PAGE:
Is that the truth? Reality might not be so dramatic. Buffalo has a get-right game against the winless New York Jets in Week 8 before hosting the Patriots in a critical AFC East matchup in Week 9. The season’s not over and the Bills’ outspoken goal of winning their division is still very much intact. But the talk of them as Super Bowl contenders appears presumptuous until proven otherwise.

Describe the game in two words: No energy. The Bills routinely credit the support they get from their fans for the team’s success, and the rest of the world might have underestimated just how serious they were. Monday night marked the second straight home game in which Buffalo played with a visible lack of energy and with no end in sight for New York state’s ban on fan attendance, this is an issue the Bills need to get over.

Promising/troubling trend: The Bills hadn’t allowed a ton of rushing yards to opposing quarterbacks entering Week 6 — just 84 yards, total, ranking 19th-most in the NFL. However, the yards they had given up were a back-breaking 6 yards per attempt to opposing quarterbacks, which was fourth-highest in the league. That trend continued against Patrick Mahomes, who ran for 38 yards on 8 attempts, including a 9-yard scramble to convert a 3rd-and-7 on the Chiefs’ game-sealing possession late in the fourth quarter.

Biggest hole in gameplan: It’s reasonable to think the Bills picked their poison when developing their plan for Monday night, opting to sell out to limit the Chiefs’ passing game and sacrifice yards on the ground. But there’s a difference between sacrificing yards on the ground and opening the floodgates, and the Bills flirted with the latter for the majority of the game. Rookie running back Clyde Edwards-Helaire rushed for 161 yards on 26 carries as Buffalo allowed more than 200 rushing yards for just the sixth time under Sean McDermott. To their credit, the Bills clamped down on the run late in the game — but ultimately, it was too late to change the outcome.

Pivotal play: A momentum-swinging, three-play span put the game on ice late in the fourth quarter. After pulling within one score, the Bills seemingly forced and recovered a fumble on the third play of the Chiefs’ ensuing drive. However, Edwards-Helaire’s knee was ruled down and Kansas City kept the ball. Two plays later, on third-and-12, Mahomes completed a 37-yard pass to Bryce Pringle to put the Chiefs in field goal range. The drive ended in a game-sealing field goal but was nearly a game-changing defensive possession for Buffalo.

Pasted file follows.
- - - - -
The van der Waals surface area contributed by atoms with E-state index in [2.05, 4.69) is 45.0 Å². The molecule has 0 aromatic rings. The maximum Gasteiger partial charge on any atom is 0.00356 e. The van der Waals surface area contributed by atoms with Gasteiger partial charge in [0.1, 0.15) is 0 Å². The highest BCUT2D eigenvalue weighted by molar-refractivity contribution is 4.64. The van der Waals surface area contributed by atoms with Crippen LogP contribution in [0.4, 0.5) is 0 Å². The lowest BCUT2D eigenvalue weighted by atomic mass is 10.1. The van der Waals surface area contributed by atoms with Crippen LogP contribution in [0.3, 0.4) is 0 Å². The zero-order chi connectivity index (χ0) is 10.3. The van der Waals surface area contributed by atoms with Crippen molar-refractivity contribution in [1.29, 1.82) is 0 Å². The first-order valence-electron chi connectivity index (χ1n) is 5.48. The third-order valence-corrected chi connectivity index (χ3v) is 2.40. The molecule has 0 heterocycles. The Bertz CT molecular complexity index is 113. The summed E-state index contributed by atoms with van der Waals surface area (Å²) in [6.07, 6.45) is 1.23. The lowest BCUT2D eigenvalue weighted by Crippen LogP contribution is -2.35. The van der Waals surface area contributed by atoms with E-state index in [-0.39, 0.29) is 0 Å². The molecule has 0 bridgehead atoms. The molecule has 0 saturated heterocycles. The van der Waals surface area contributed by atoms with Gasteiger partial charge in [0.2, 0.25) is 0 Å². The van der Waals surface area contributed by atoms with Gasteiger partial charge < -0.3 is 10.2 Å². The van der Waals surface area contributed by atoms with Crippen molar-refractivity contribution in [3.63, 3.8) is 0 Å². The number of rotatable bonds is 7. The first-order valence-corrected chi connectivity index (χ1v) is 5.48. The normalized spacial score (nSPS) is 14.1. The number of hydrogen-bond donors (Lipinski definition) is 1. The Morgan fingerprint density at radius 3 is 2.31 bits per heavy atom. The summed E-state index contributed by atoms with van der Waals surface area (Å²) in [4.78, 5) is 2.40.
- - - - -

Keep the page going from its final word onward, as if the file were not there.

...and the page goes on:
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In rarity, Chiefs turn to ground game in victory

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To get the Kansas City Chiefs back in the win column after their first defeat in 11 months, coach Andy Reid turned his playbook upside down in Monday night’s game against the Buffalo Bills.

For only the second time in Patrick Mahomes’ 37 career starts, the Chiefs ran the ball more than they passed it. They were rewarded for the change with a 26-17 victory.

The Chiefs rushed for 245 yards on Monday, their most since 2012. Rookie Clyde Edwards-Helaire led the way with 161 yards.

Kansas City also had 46 rushes, the most attempts by any Reid-coached team, according to ESPN Stats and Information research. (Reid coached the Philadelphia Eagles for 14 seasons before becoming the Chiefs’ coach in 2013.)

Mahomes was still efficient, going 21-of-26 with two first-half touchdown passes to Travis Kelce. But Mahomes threw for only 225 yards on a rainy night in Buffalo.

But days after signing veteran back Le’Veon Bell to provide an offensive spark, the running game was the star even without Bell. He can’t join the Chiefs until later this week because of COVID-19 testing protocols.

The Chiefs played most of the game without two starting offensive linemen. Guard Kelechi Osemele tore tendon in each of his knees in last week’s game while tackle Mitchell Schwartz left the game for good in the first half with a back injury.

The Chiefs led for a significant portion of last week’s game against the Raiders but Mahomes still dropped back 46 times with 43 passes and three sacks. Chiefs running backs had just 11 carries with 10 going to Edwards-Helaire.

The loss to the Raiders broke the Chiefs’ 13-game winning streak, including the playoffs and Super Bowl LIV last season.